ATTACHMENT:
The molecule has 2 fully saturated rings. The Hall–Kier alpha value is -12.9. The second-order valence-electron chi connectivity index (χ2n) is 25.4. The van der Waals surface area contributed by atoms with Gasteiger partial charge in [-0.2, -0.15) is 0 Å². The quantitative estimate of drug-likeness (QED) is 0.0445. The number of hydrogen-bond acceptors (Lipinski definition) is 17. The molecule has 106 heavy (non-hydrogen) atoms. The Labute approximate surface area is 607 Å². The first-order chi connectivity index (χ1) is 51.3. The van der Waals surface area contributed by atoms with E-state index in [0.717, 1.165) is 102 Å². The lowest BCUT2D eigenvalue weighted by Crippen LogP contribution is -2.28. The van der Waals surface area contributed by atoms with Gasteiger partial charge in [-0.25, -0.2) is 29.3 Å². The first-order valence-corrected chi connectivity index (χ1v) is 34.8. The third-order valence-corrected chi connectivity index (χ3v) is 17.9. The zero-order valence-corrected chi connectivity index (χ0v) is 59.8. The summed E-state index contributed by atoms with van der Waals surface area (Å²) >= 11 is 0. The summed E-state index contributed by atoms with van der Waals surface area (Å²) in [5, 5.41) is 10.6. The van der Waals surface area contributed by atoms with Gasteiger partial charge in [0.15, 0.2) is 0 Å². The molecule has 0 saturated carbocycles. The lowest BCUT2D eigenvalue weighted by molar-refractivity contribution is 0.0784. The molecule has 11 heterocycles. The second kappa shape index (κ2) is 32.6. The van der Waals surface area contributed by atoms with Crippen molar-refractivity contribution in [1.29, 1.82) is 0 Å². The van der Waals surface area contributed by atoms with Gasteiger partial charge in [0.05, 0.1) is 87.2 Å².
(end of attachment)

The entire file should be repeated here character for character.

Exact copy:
The molecule has 2 fully saturated rings. The Hall–Kier alpha value is -12.9. The second-order valence-electron chi connectivity index (χ2n) is 25.4. The van der Waals surface area contributed by atoms with Gasteiger partial charge in [-0.2, -0.15) is 0 Å². The quantitative estimate of drug-likeness (QED) is 0.0445. The number of hydrogen-bond acceptors (Lipinski definition) is 17. The molecule has 106 heavy (non-hydrogen) atoms. The Labute approximate surface area is 607 Å². The first-order chi connectivity index (χ1) is 51.3. The van der Waals surface area contributed by atoms with E-state index in [0.717, 1.165) is 102 Å². The lowest BCUT2D eigenvalue weighted by Crippen LogP contribution is -2.28. The van der Waals surface area contributed by atoms with Gasteiger partial charge in [-0.25, -0.2) is 29.3 Å². The first-order valence-corrected chi connectivity index (χ1v) is 34.8. The third-order valence-corrected chi connectivity index (χ3v) is 17.9. The zero-order valence-corrected chi connectivity index (χ0v) is 59.8. The summed E-state index contributed by atoms with van der Waals surface area (Å²) >= 11 is 0. The summed E-state index contributed by atoms with van der Waals surface area (Å²) in [5, 5.41) is 10.6. The van der Waals surface area contributed by atoms with Gasteiger partial charge in [0.15, 0.2) is 0 Å². The molecule has 0 saturated carbocycles. The lowest BCUT2D eigenvalue weighted by molar-refractivity contribution is 0.0784. The molecule has 11 heterocycles. The second kappa shape index (κ2) is 32.6. The van der Waals surface area contributed by atoms with Crippen molar-refractivity contribution in [1.29, 1.82) is 0 Å². The van der Waals surface area contributed by atoms with Gasteiger partial charge in [0.05, 0.1) is 87.2 Å².